Luke Littler is two matches away from becoming the youngest ever winner of the World Darts Championship.
At 16, he is five years younger than previous record-holder Jelle Klaasen, who was victorious back in 2006, and on Tuesday he faces 2018 winner Rob Cross for a place in the final. If he lifts the famous trophy on Wednesday night, he’ll join a long list of legendary figures who became world champions right at the start of their careers.
Littler, born in 2007, will celebrate his 17th birthday later this month, and he could do so having won darts’ biggest prize. However, he won’t be the youngest champion we have ever seen across all sports.
Martina Hingis was just 15 years and nine months old when she won the Wimbledon women's doubles title alongside Helena Sukova. Just six months later at the Australian Open, she became the youngest ever singles Grand Slam champion at the age of 16 years and three months. That record set in 1997 saw Hingis also become the youngest ever world number one in tennis, and she ended her career with five major singles titles, all won before her 20th birthday.
Michael Chang remains the youngest ever male winner of a Grand Slam, as he lifted the French Open in 1989 aged just 17 years and 110 days old. He usurped Boris Becker by just over 100 days, as the German famously won Wimbledon as an unseeded 17-year-old in 1985.
Great Britain also boasted their own teenage Grand Slam winner in 2021. Emma Raducanu had to win three qualifying matches just to make it to the main draw of the US Open, but went on a sensational run to lift the trophy at the age of 19 and remains the only qualifier (male or female) to win a Grand Slam tournament in the Open Era.
Moving away from the court and into the boxing ring, Wilfred Benitez still holds the title as the sport’s youngest ever world champion. He was just 17 when he defeated WBA light welterweight champion Antonio Cervantes on points, in front of his high school classmates. That fight took place in 1976, and Benitez would go on to become one of the all-time greats, winning 53 of his 62 bouts.
Meanwhile, in the heavyweight division, Mike Tyson’s record looks simply impossible to beat. He was 20 years and four months old, when he knocked out Trevor Barbick in 1986 to win the WBC heavyweight title. Iron Mike made his pro debut aged 18 years and 249 days, and had a record of 30-0 before his 21st birthday. Given the rate at which boxers used to fight, and the fact you only get two or three major fights a year nowadays, it is impossible to envisage anybody becoming a heavyweight world champion that quickly ever again.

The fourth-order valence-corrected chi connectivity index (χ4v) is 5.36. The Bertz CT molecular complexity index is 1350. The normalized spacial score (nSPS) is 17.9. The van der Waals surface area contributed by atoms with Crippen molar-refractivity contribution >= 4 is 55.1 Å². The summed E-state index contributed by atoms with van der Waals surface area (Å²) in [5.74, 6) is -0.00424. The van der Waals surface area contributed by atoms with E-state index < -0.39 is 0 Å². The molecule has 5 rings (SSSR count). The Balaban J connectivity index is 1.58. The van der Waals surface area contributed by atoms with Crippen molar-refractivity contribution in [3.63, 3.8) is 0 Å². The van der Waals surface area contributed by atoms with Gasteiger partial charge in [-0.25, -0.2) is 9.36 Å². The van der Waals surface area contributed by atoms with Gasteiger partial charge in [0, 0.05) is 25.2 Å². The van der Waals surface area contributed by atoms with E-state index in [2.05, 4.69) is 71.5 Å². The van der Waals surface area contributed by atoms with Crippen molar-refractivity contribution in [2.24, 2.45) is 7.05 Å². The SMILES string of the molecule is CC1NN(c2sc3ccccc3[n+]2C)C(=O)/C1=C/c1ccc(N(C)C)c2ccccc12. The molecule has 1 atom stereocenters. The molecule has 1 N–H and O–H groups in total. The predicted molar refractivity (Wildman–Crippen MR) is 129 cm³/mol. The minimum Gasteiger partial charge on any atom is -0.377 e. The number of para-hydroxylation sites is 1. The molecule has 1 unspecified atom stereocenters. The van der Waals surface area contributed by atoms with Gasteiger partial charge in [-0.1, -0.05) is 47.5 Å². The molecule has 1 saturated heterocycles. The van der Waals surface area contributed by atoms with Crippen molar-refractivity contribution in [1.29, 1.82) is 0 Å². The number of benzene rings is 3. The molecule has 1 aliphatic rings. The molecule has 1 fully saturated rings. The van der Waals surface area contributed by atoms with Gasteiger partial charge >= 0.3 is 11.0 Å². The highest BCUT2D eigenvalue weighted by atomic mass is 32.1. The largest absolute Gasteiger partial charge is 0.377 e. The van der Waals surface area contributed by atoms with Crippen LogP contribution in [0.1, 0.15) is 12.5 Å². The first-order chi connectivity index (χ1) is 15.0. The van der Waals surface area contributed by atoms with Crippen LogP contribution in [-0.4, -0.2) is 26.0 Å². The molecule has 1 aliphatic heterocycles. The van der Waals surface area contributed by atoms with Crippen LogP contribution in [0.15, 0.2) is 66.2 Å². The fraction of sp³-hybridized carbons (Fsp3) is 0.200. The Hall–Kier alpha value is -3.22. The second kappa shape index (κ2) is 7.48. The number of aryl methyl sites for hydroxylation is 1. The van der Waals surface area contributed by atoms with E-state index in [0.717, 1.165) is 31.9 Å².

In Formula One, Max Verstappen may be stealing the headlines for his domineering performances over the past three years, but the youngest ever world champion also came from the Red Bull garage. Sebastien Vettel was just 23 years and 133 days old when he won the 2010 Formula One world championship. The German is also the youngest ever pole sitter, and youngest ever points scorer in the sport’s history, as he burst onto the scene in 2007.
Pele remains the youngest World Cup winner in men's football - the Brazilian icon was just 17 years and 248 days old when he scored twice in the final against Sweden in 1958. Meanwhile, António Simões of Benfica (1962) is the youngest man to start and win a European Cup final, just edging out Manchester United’s Brian Kidd, who won club football’s biggest prize on his 19th birthday six years later.
Egan Bernal became the youngest winner of the modern Tour de France at 22 years and 196 days old in 2019, Stephen Hendry was 21 when he won the World Snooker Championship, while Marc Marquez was just 20 when he became MotoGP champion.
Littler has a chance to join all of these stars who have etched their name into sporting folklore. He’s already become a household name, but now it’s time for the 16-year-old to achieve true greatness. He was 150/1 to win the World Darts Championship when the tournament began, now just two matches separate him from achieving the unthinkable.
His destiny awaits.
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